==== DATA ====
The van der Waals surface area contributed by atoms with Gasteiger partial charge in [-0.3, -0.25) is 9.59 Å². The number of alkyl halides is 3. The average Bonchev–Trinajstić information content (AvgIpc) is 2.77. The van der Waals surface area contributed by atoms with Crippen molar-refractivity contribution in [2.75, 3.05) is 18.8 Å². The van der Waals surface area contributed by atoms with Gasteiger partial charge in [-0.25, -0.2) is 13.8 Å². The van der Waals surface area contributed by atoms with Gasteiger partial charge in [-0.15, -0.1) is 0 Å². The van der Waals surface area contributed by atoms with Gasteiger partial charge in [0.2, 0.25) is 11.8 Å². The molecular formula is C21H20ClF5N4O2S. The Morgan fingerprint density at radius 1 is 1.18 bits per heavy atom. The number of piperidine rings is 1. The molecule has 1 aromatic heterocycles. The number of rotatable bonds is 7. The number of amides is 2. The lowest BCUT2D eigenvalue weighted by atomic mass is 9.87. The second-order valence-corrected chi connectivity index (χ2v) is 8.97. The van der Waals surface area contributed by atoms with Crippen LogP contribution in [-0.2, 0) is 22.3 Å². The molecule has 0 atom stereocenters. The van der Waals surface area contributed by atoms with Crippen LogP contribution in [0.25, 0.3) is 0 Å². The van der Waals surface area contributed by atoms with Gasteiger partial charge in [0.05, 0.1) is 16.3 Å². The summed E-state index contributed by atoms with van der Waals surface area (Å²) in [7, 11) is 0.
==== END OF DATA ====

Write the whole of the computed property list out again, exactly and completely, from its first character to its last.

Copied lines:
The van der Waals surface area contributed by atoms with Gasteiger partial charge in [-0.3, -0.25) is 9.59 Å². The number of alkyl halides is 3. The average Bonchev–Trinajstić information content (AvgIpc) is 2.77. The van der Waals surface area contributed by atoms with Crippen molar-refractivity contribution in [2.75, 3.05) is 18.8 Å². The van der Waals surface area contributed by atoms with Gasteiger partial charge in [-0.25, -0.2) is 13.8 Å². The van der Waals surface area contributed by atoms with Gasteiger partial charge in [-0.15, -0.1) is 0 Å². The van der Waals surface area contributed by atoms with Gasteiger partial charge in [0.2, 0.25) is 11.8 Å². The molecular formula is C21H20ClF5N4O2S. The Morgan fingerprint density at radius 1 is 1.18 bits per heavy atom. The number of piperidine rings is 1. The molecule has 1 aromatic heterocycles. The number of rotatable bonds is 7. The number of amides is 2. The lowest BCUT2D eigenvalue weighted by atomic mass is 9.87. The second-order valence-corrected chi connectivity index (χ2v) is 8.97. The van der Waals surface area contributed by atoms with Crippen LogP contribution in [-0.2, 0) is 22.3 Å². The molecule has 0 atom stereocenters. The van der Waals surface area contributed by atoms with Crippen LogP contribution in [0.25, 0.3) is 0 Å². The van der Waals surface area contributed by atoms with Gasteiger partial charge in [0.05, 0.1) is 16.3 Å². The summed E-state index contributed by atoms with van der Waals surface area (Å²) in [7, 11) is 0.